James Holmes

Academia Embraces Reality?

Younger academics seem to be more comfortable with pragmatism than their forbearers.

Academia Embraces Reality?
Credit: flickr/ velkr0

So last Thursday the Naval Diplomat and the Naval Diplomat’s Wife vaulted into the Diplomatmobile, ignited the rocket assist, and sped from somewhere along the shores of Narragansett Bay up to Toronto, Ontario. We went across the international frontier into the Great White North … and soon after crossed into a fifth dimension beyond that which is known to man … a dimension as vast as space and as timeless as infinity … the middle ground between light and shadow, between science and superstition, between the pit of man’s fears and the summit of his knowledge. This alternative dimension of space and time is … the International Studies Association annual conference.

ISA is the movable feast where international-relations scholars converge to exchange ideas about abstruse theoretical matters. One perennial topic is whether individuals matter in affairs of state. That was no less true this year. Self-described international-relations realists see the nation-state as the unit of analysis, and indeed as the decisive actor in international interactions. They evince discomfort with unpredictable actors such as individuals, who have a habit of acting not just on cost/benefit calculations, but on such imponderables as fear and honor, and even raw passions such as rage and spite. They make things messy. Ewwww….

For their part, foreign-policy analysts, practical-minded lot that they are, accept that people — in particular those occupying positions of authority — have the freedom to shape affairs within the constraints imposed by geography, economics, prevailing mores, and so forth.

You can imagine the responses such debates elicit from Naval War College students. Giggles, for the most part. Warriors, diplomats, border-security types — few of our students would reject the idea that the state is important. After all, the Americans in the crowd swear an oath to protect the constitution of a republic, ours. But neither would they accept that individuals are simply interchangeable cogs in a machinery of state whose gears turn more or less uniformly, no matter who operates the levers of power. As a rule, these are practitioners who have made multiple combat deployments. They know that changing out this commander or official for that one can make a world of difference — especially in superheated environments such as war.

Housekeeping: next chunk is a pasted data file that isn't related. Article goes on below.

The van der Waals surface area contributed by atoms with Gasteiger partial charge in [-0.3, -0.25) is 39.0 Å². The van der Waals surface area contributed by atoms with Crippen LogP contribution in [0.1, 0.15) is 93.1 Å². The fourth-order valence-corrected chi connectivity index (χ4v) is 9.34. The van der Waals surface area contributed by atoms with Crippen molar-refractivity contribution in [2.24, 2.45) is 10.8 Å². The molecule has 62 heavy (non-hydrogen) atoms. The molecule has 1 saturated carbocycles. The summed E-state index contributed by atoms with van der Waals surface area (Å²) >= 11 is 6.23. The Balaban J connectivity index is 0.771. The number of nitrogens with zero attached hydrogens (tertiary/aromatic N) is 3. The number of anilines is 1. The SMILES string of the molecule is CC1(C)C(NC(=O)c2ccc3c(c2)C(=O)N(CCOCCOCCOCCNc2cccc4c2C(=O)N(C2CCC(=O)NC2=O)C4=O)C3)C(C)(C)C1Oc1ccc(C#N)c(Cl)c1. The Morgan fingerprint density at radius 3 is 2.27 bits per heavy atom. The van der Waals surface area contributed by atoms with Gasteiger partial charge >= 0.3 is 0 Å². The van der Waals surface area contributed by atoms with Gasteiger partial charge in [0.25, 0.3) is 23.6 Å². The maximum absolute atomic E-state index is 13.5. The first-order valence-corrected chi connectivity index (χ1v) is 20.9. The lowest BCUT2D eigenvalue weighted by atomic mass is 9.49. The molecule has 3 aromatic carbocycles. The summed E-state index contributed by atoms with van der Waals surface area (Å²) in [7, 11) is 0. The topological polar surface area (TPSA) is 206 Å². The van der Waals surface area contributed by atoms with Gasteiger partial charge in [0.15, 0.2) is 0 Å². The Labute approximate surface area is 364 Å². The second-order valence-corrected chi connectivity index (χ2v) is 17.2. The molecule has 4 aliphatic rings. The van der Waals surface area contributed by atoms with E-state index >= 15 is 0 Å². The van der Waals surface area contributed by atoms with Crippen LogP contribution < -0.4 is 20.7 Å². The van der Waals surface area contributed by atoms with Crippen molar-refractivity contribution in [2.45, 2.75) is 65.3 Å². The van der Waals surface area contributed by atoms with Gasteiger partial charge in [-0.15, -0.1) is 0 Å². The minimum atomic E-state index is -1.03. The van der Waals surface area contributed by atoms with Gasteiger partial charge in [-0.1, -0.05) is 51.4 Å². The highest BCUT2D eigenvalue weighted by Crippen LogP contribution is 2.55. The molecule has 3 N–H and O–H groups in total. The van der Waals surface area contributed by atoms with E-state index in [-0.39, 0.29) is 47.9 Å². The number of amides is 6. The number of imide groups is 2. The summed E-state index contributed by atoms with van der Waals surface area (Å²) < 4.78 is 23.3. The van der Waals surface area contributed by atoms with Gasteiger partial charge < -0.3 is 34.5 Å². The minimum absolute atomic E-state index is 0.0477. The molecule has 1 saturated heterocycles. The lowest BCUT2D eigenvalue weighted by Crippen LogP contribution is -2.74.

That seems like the sensible verdict to me, 1994 Naval War College graduate that I am. (Twenty years have elapsed? Gulp.) Given the choice between an elegantly argued theory and my lyin’ eyes, I’ll go with the latter every time. Hearteningly, my sense from the two ISA panels in which I took part is that the rising generation of Ph.D.s — not just North American but European and Asian — likewise takes a commonsense view of such matters. Granted, this is a sample size of two out of the many, many events held at Toronto. Nevertheless, it was good to see that spirit of give-and-take among those who will one day succeed us in the halls of academe. (Don’t get any ideas, you young whippersnappers.) People have their philosophical leanings, naturally, but they seem inclined to concede a point rather than admit nothing, deny everything, and make counteraccusations during scholarly interchange. Pragmatism is good.

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And Canada? Well, the Naval Diplomat lodgings were in that quarter of Toronto, then known as York, that was sacked by American forces 201 years ago this month, in April 1813, during the late unpleasantness known as the War of 1812. Great Britain cited the destruction of York to justify burning the White House (then known as the Executive Mansion) in 1814. This is my second encounter with the war north of the border, and both times it’s been surreal to be “the enemy” from bygone times. Fortunately, Canadians don’t seem to bear a grudge, and we ‘Mercans have put it behind us as well. Guess that’s an advantage of being from two neighboring societies, with a more or less common past, that don’t take their history all that seriously. After all, as Henry Ford advised, history is more or less bunk.

Still, it could be that Canadians are still stewing over their centuries of humiliation. They’ve been lulling us into a false sense of security!!! Let’s look to the White House’s defenses against amphibious assault … just in case Royal Canadian forces decide to land in the Chesapeake Bay again for old time’s sake.